Night of Delights

Temple Street at night
Temple Street egg and oysters
Enjoying cheung fun on Temple Street
Assorted meat skewers
Neon crab sign
Neon skewer sign
Neon Temple Street sign
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Temple Street

Fabric lanterns, yellow and red, illuminate the wide street with their warm glow. Friendly chatter is heard all around, amid wide eyes and nibbling mouths. We’re at the entry point to Temple Street, and it’s like something out of a movie. Originating in China, the rich history of night markets begins with the Tang dynasty (618-907), whereafter they gradually spread through Southeast Asia and the rest of the world. Nestled at the edges of large cities, their energetic nature stands in welcome contrast to the surrounding sleeping districts. On our visit to Hong Kong’s Temple Street, we were eager to see what this particular night market offered.

Night Market

From Jordan Road to Nanking Street, the Temple Street Night Market stretches approximately 100 metres. Visitors are immediately greeted with a neat sentry of food stalls – eleven lining up on either side, making twenty-two in all. Comprised mainly of local Cantonese fare, regional neighbours such as Nepal and India make their appearance in the odd stall or two. If you keep your eyes open, you’ll notice that all of the stall roofs are plastic but designed to evoke the tile-roofed stalls of centuries past.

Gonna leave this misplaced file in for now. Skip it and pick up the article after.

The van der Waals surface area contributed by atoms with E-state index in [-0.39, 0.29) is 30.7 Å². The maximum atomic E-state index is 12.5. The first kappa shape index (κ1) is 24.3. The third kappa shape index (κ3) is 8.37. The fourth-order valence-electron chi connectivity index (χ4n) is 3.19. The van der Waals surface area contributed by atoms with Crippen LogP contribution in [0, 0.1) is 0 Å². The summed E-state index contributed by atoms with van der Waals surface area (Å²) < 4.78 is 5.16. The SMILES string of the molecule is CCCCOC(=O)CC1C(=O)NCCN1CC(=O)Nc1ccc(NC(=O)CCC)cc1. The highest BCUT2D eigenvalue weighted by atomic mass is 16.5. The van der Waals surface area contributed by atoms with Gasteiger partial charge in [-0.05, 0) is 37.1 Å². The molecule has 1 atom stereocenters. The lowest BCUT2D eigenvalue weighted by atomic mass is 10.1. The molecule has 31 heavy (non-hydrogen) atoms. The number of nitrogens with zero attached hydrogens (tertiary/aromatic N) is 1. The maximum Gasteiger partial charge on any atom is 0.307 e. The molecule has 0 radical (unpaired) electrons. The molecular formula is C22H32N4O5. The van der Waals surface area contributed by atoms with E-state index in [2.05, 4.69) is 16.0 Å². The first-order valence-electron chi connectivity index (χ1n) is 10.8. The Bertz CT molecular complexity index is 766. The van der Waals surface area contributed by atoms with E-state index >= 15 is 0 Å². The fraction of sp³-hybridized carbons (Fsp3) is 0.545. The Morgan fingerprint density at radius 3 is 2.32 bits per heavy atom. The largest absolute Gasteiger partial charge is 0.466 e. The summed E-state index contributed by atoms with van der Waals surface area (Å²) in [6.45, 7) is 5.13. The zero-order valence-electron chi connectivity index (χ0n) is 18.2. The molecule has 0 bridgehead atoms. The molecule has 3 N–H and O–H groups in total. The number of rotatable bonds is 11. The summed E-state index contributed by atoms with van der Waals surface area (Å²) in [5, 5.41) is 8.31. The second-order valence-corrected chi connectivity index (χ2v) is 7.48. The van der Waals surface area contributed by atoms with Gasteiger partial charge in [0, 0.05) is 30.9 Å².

Yau Ma Tei

Since re-opening a few months back, Temple Street has enjoyed a footfall of up to 8,000 visitors daily. Most of these visitors are tourists. Funnily enough, my friend was asked how long he had been staying in Hong Kong, as his camera and tripod marked him as a tourist. After politely informing her that we actually lived in the city, our questioner revealed that she was leaving in a few days and cheerily went on her way. Visitors like her are essential to a night market’s upkeep. In fact, the chairman of the Yau Ma Tei Temple Street Association of Hawkers and Shop Operators stated in a radio interview that tourists make up about seventy-five per cent of the night market’s visitors.